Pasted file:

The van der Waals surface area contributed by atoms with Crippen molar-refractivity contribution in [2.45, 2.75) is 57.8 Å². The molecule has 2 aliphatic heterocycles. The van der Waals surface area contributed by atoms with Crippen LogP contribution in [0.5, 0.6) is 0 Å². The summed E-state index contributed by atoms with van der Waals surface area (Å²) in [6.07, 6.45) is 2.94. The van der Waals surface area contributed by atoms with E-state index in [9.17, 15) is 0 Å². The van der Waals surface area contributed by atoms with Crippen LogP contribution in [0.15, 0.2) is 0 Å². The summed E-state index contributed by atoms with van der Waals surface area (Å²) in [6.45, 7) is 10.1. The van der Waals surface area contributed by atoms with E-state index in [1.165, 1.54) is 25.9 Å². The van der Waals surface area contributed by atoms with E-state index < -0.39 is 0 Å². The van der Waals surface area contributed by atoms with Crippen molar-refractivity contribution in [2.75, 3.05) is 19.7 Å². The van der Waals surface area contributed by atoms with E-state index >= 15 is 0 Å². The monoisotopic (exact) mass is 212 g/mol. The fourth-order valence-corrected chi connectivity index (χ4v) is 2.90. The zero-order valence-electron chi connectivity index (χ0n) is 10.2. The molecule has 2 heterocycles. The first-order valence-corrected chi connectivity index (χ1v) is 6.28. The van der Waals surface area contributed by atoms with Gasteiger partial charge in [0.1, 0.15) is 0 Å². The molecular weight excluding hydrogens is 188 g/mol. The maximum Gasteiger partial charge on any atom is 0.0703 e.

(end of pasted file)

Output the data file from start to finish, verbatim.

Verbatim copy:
The van der Waals surface area contributed by atoms with Crippen molar-refractivity contribution in [2.45, 2.75) is 57.8 Å². The molecule has 2 aliphatic heterocycles. The van der Waals surface area contributed by atoms with Crippen LogP contribution in [0.5, 0.6) is 0 Å². The summed E-state index contributed by atoms with van der Waals surface area (Å²) in [6.07, 6.45) is 2.94. The van der Waals surface area contributed by atoms with E-state index in [9.17, 15) is 0 Å². The van der Waals surface area contributed by atoms with Crippen LogP contribution in [0.15, 0.2) is 0 Å². The summed E-state index contributed by atoms with van der Waals surface area (Å²) in [6.45, 7) is 10.1. The van der Waals surface area contributed by atoms with E-state index in [1.165, 1.54) is 25.9 Å². The van der Waals surface area contributed by atoms with E-state index < -0.39 is 0 Å². The van der Waals surface area contributed by atoms with Crippen molar-refractivity contribution in [2.75, 3.05) is 19.7 Å². The van der Waals surface area contributed by atoms with E-state index >= 15 is 0 Å². The monoisotopic (exact) mass is 212 g/mol. The fourth-order valence-corrected chi connectivity index (χ4v) is 2.90. The zero-order valence-electron chi connectivity index (χ0n) is 10.2. The molecule has 2 heterocycles. The first-order valence-corrected chi connectivity index (χ1v) is 6.28. The van der Waals surface area contributed by atoms with Gasteiger partial charge in [0.1, 0.15) is 0 Å². The molecular weight excluding hydrogens is 188 g/mol. The maximum Gasteiger partial charge on any atom is 0.0703 e.